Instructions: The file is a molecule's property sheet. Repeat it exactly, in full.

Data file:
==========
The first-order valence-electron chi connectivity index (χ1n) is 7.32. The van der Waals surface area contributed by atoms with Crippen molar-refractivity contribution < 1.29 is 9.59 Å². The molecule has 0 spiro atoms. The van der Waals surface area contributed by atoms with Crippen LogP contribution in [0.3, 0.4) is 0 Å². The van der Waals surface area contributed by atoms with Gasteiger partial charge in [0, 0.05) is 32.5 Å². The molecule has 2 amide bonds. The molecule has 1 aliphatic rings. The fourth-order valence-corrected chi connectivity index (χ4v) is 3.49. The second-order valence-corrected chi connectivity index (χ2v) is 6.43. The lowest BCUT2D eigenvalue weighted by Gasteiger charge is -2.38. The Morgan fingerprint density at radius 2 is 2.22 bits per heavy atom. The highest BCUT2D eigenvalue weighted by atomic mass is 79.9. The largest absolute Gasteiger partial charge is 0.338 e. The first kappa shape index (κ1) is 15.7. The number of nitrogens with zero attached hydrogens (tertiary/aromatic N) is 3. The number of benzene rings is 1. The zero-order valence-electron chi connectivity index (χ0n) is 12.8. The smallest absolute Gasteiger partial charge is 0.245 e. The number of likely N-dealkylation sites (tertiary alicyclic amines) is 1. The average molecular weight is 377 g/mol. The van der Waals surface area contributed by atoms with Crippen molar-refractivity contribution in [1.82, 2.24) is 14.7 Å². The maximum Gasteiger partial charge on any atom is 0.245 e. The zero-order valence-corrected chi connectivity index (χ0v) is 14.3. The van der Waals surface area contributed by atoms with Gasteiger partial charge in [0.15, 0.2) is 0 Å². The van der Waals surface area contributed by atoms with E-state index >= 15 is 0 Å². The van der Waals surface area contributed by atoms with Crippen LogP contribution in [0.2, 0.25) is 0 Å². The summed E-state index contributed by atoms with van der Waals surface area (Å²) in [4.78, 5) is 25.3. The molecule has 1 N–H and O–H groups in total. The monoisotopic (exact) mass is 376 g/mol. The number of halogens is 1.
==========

The first-order valence-electron chi connectivity index (χ1n) is 7.32. The van der Waals surface area contributed by atoms with Crippen molar-refractivity contribution < 1.29 is 9.59 Å². The molecule has 0 spiro atoms. The van der Waals surface area contributed by atoms with Crippen LogP contribution in [0.3, 0.4) is 0 Å². The van der Waals surface area contributed by atoms with Gasteiger partial charge in [0, 0.05) is 32.5 Å². The molecule has 2 amide bonds. The molecule has 1 aliphatic rings. The fourth-order valence-corrected chi connectivity index (χ4v) is 3.49. The second-order valence-corrected chi connectivity index (χ2v) is 6.43. The lowest BCUT2D eigenvalue weighted by Gasteiger charge is -2.38. The Morgan fingerprint density at radius 2 is 2.22 bits per heavy atom. The highest BCUT2D eigenvalue weighted by atomic mass is 79.9. The largest absolute Gasteiger partial charge is 0.338 e. The first kappa shape index (κ1) is 15.7. The number of nitrogens with zero attached hydrogens (tertiary/aromatic N) is 3. The number of benzene rings is 1. The zero-order valence-electron chi connectivity index (χ0n) is 12.8. The smallest absolute Gasteiger partial charge is 0.245 e. The number of likely N-dealkylation sites (tertiary alicyclic amines) is 1. The average molecular weight is 377 g/mol. The van der Waals surface area contributed by atoms with Crippen molar-refractivity contribution in [1.82, 2.24) is 14.7 Å². The maximum Gasteiger partial charge on any atom is 0.245 e. The zero-order valence-corrected chi connectivity index (χ0v) is 14.3. The van der Waals surface area contributed by atoms with Gasteiger partial charge in [0.15, 0.2) is 0 Å². The van der Waals surface area contributed by atoms with E-state index >= 15 is 0 Å². The van der Waals surface area contributed by atoms with Crippen LogP contribution in [0.2, 0.25) is 0 Å². The summed E-state index contributed by atoms with van der Waals surface area (Å²) in [4.78, 5) is 25.3. The molecule has 1 N–H and O–H groups in total. The monoisotopic (exact) mass is 376 g/mol. The number of halogens is 1.